This Valentine’s Day, with apologies to Paul Simon, here’s 135 ways to meet your lover
It’s not the concept of Valentine’s Day I hate; it’s the forced romantic stuff I hate.
You know why? Because romance isn’t forced. Romance isn’t something that can be put on a calendar. Romance isn’t something that can be codified by Hallmark, Godiva and gas station roses.
Nope. Romance is firmly in the "you just never know" category. The when, where, why, and how of it all? You just never know
Like this ...
There’s this guy -- let’s call him "Meff Fedelstein" -- who back on Jan. 4, 1999, started a job at a local newspaper in Trenton. He was new to the area, didn’t really know anyone, wasn’t sure if it was a good fit or not.
He was, in fact, thinking about moving back up to Morristown, where he used to live, or maybe back to New York, where he spent a few months trying to make it as a freelance writer. (He mostly just made it as a hard-drinking pothead barely scraping by.)
So he was ready to check out.
Until March 1, which was the day a young woman started working at the same newspaper. He still remembers what she wore that day -- a black skirt and pink sweater. He remembers how beautiful he thought she was. He remembers how she was filled with smiles and confidence, friendly with everybody. (Little did he know she knew a bunch of the people by way of familial relations, but whatever.)
A few weeks passed, and he worked up the courage to say hello, to stop by her desk, to engage in a little chit-chat.
But it wasn’t until six weeks later -- a Tuesday, in fact -- when he was leaving work for the day that opportunity struck in the form of a jammed photocopier.
See, Meff had spent a few years post-college aimlessly wandering about the job market, working mostly as an office temp. Not particularly mechanically inclined, he nevertheless developed a knack for finding the crumpled-up paper in the nether regions of broken-down copy machines.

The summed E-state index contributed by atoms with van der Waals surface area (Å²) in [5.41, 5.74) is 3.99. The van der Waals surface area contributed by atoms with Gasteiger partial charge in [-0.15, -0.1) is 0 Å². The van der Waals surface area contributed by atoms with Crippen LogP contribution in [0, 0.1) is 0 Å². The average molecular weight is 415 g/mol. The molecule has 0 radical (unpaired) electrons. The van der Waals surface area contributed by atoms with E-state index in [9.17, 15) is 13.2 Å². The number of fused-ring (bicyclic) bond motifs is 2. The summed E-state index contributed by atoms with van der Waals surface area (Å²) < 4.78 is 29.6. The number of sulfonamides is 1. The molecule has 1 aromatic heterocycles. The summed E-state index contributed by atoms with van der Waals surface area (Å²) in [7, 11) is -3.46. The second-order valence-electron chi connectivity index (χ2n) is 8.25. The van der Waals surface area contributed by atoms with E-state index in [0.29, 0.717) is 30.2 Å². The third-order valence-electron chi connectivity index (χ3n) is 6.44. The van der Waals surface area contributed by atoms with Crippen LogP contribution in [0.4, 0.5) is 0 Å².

So as he was leaving the office, he passed this lovely young lady who was standing at the copier, flummoxed.
"Let me have a look," our handsome -- did I mention he was handsome? --hero said.
He fixed the paper jam, they got to talking, and then he took the leap. He asked her out on a date, of sorts. A ride down to Manasquan. He and about 437 of his closest friends had rented a beach house for the coming summer, and he wanted to check it out. Dinner was planned. They were to leave post-work, that coming Thursday.
For the next 48 hours, Meff avoided this young woman. Wherever she was at work, he wasn’t. He didn’t want to give her a chance to break the date.
Thursday came, they took a drive, got to talking, shared a moment and Š that moment continues to this day.
It’s been almost 15 years, and he still can’t believe how lucky he is. He really can’t. A lot of other people can’t fathom it, either. Meff and his wife often get the "she’s with him? Really?" looks from passing strangers..
But she is with him. And he loves every single minute of it.
Good story, eh?
Now let me tell you how I met my wife Š
But see what I mean? If you think about the random string of events that got my wife and I in the same building --all the way up to the piece of crap photocopier -- it boggles the mind. It couldn’t have been planned. As such, it was, by definition, romantic.
So on this Valentine’s Day, this made-up, forced bit of nonsense, remember this: You just never know when the real romance will strike. Can’t plan it. It just Š happens.
Like it did to Erin Karre-Doan, who was in a car accident and fell in love with the tow truck driver. And to Ken Wolski, who met his wife in the dairy aisle of the supermarket. Or Darlene Hatchell Womack, who met her husband in an elevator. And to 132 other Greater Trenton (at one time or another) residents, who were kind enough to share their stories with me on Facebook.
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